'Field2','$.Field2','TIMESTAMP','0','0','false','2016-01-01 23:11:23.653','Field2_DATE_FORMAT=yyyy-MM-dd HH:mm:ss
Field2_DATE_FORMAT=yyyy-MM-dd HH:mm:ss
13 rows selected (0.172 seconds)

The second to last row contains various options for the foreign stream for the recommended PARSER, which in this case is ‘JSON’. Options like CHARACTER_ENCODING, and ROW_PATH are required for this parser.

Similarly, if the Discovery parser had identified ‘CSV’ as the parser, it would have recommended options such as SEPARATOR, ROW_SEPARATOR, and QUOTE_CHARACTER.

The last row of the discovery result returns a “NUM_BYTES_READ”, which is the number of bytes read and inspected by the Discover parser.

Using the Discovery Parser with another source

To discover details of the data format from a different source type, simply replace FILE_SERVER in the example with the appropriate pre-built server, or create your own SERVER for the source.

Sample Properties Implementing ECD Agent to Use the Discovery Parser

To discover files with the ECD Agent, configure the options above using the ECD Agent property file with properties similar to the following:

# Location, name, and type of file
# Schema, name, and parameter signature of destination table
ROWTYPE=RECORDTYPE(VARCHAR(1024) d_name, VARCHAR(1024) d_path, VARCHAR(1024) d_type, INTEGER d_precision , INTEGER d_scale, BOOLEAN d_nullable, VARCHAR(4096) d_sample, VARCHAR(4096) d_properties)

Using the Discovery Parser with Avro

Apache Avro is a popular, compact data format predominantly used in Hadoop and other big data platforms. See the topic Reading Avro for detailed documentation of how s-Server parses messages in Avro format into stream rows.

The discovery process for Avro data format is quite different from for other text based data format like CSV or XML. For these text based data formats, the Discovery parser uses built-in heuristics to create object-relational mapping.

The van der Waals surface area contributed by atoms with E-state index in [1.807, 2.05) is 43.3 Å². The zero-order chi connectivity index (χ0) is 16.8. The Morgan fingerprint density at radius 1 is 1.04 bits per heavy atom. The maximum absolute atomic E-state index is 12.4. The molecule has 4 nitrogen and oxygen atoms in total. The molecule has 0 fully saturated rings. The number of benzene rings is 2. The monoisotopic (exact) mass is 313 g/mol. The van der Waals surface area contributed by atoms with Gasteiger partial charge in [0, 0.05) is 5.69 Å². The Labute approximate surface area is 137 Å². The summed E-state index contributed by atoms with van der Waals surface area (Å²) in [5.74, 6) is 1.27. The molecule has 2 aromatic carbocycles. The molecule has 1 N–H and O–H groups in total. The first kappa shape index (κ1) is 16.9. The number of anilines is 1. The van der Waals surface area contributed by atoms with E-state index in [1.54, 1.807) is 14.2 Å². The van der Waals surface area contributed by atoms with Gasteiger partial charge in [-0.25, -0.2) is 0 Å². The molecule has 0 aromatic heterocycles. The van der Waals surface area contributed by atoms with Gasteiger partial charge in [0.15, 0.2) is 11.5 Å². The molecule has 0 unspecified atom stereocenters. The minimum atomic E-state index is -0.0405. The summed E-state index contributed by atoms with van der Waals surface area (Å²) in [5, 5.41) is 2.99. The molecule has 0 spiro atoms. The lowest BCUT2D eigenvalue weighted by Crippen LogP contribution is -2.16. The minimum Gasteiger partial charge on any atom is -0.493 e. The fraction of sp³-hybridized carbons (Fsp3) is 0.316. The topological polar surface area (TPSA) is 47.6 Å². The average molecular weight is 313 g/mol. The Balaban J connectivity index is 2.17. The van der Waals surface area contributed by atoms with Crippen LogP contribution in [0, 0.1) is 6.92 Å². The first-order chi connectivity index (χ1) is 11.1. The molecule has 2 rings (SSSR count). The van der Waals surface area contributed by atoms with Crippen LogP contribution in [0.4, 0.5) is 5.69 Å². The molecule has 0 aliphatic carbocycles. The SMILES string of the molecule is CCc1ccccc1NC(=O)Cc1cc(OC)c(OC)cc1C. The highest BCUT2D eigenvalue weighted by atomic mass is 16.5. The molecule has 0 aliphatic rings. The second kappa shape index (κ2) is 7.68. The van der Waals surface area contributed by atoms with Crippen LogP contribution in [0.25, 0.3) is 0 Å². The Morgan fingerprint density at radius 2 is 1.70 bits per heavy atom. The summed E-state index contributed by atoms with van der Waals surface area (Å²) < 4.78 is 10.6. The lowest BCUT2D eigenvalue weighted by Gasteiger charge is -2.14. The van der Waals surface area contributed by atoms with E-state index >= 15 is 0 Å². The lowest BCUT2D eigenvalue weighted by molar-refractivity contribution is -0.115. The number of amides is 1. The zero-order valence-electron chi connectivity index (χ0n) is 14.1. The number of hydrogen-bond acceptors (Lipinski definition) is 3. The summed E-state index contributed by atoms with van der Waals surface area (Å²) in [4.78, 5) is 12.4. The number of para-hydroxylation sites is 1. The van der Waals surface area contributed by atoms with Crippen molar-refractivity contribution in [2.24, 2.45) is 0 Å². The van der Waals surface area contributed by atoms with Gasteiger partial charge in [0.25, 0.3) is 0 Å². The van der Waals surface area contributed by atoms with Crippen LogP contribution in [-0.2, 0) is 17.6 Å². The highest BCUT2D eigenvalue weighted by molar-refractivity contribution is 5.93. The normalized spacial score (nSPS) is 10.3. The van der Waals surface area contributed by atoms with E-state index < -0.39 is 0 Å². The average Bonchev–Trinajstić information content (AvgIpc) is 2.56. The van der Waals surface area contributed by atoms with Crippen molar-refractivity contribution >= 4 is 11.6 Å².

Since Avro is a binary data format, Discovery handles Avro differently.

Avro files typically embed a schema for all the data stored in those files. Using the Avro API, the Discovery parser first checks to see if the Avro schema is embedded in the sample data being collected from the data source. If the Discovery parser finds the Avro schema in the sample data, it uses that schema to recommend object relational mapping for the Avro data.

If the schema is not embedded in the sample data, the Discovery parser will return ‘UNKNOWN’ or ‘BINARY’ as a recommended parser. If you get this result, you can specify an AVRO_SCHEMA_LOCATION option in Foreign Stream options and try using the Discovery parser again. See CREATE FOREIGN STREAM in the SQLstream Streaming SQL Reference Guide.

Once you specify the AVRO_SCHEMA_LOCATION, the Discovery parser uses the referenced schema file to recommend object relational mapping for Avro data.

In either case, the Discovery parser recommends data type mapping between AVRO & SQL types. See Avro Ingestion Rules in the Reading Avro topic for more details. Discovery may recommend that one of the embedded arrays be flattened. The simple heuristic is to recommend the array with most number of fields in each array element.